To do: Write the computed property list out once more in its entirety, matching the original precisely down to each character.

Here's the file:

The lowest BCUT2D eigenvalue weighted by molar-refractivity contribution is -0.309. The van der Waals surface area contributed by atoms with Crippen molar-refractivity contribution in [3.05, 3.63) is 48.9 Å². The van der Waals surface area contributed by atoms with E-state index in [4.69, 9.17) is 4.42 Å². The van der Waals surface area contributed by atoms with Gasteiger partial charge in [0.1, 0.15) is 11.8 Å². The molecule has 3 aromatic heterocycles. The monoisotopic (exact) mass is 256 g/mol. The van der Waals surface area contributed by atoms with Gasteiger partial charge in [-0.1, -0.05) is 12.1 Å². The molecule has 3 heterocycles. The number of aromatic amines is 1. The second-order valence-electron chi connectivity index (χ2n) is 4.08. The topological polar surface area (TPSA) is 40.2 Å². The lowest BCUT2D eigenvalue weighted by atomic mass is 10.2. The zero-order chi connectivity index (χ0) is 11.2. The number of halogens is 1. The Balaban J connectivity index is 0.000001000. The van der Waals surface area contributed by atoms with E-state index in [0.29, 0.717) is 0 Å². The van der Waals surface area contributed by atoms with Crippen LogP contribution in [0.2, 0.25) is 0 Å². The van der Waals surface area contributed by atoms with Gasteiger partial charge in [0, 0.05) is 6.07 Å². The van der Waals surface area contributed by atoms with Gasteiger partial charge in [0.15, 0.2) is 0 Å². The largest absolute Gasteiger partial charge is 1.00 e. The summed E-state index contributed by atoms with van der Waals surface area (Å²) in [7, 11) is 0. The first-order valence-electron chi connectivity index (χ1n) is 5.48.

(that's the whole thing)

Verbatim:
The lowest BCUT2D eigenvalue weighted by molar-refractivity contribution is -0.309. The van der Waals surface area contributed by atoms with Crippen molar-refractivity contribution in [3.05, 3.63) is 48.9 Å². The van der Waals surface area contributed by atoms with E-state index in [4.69, 9.17) is 4.42 Å². The van der Waals surface area contributed by atoms with Gasteiger partial charge in [0.1, 0.15) is 11.8 Å². The molecule has 3 aromatic heterocycles. The monoisotopic (exact) mass is 256 g/mol. The van der Waals surface area contributed by atoms with Gasteiger partial charge in [-0.1, -0.05) is 12.1 Å². The molecule has 3 heterocycles. The number of aromatic amines is 1. The second-order valence-electron chi connectivity index (χ2n) is 4.08. The topological polar surface area (TPSA) is 40.2 Å². The lowest BCUT2D eigenvalue weighted by atomic mass is 10.2. The zero-order chi connectivity index (χ0) is 11.2. The number of halogens is 1. The Balaban J connectivity index is 0.000001000. The van der Waals surface area contributed by atoms with E-state index in [0.29, 0.717) is 0 Å². The van der Waals surface area contributed by atoms with Crippen LogP contribution in [0.2, 0.25) is 0 Å². The van der Waals surface area contributed by atoms with Gasteiger partial charge in [0, 0.05) is 6.07 Å². The van der Waals surface area contributed by atoms with Gasteiger partial charge in [0.15, 0.2) is 0 Å². The largest absolute Gasteiger partial charge is 1.00 e. The summed E-state index contributed by atoms with van der Waals surface area (Å²) in [7, 11) is 0. The first-order valence-electron chi connectivity index (χ1n) is 5.48.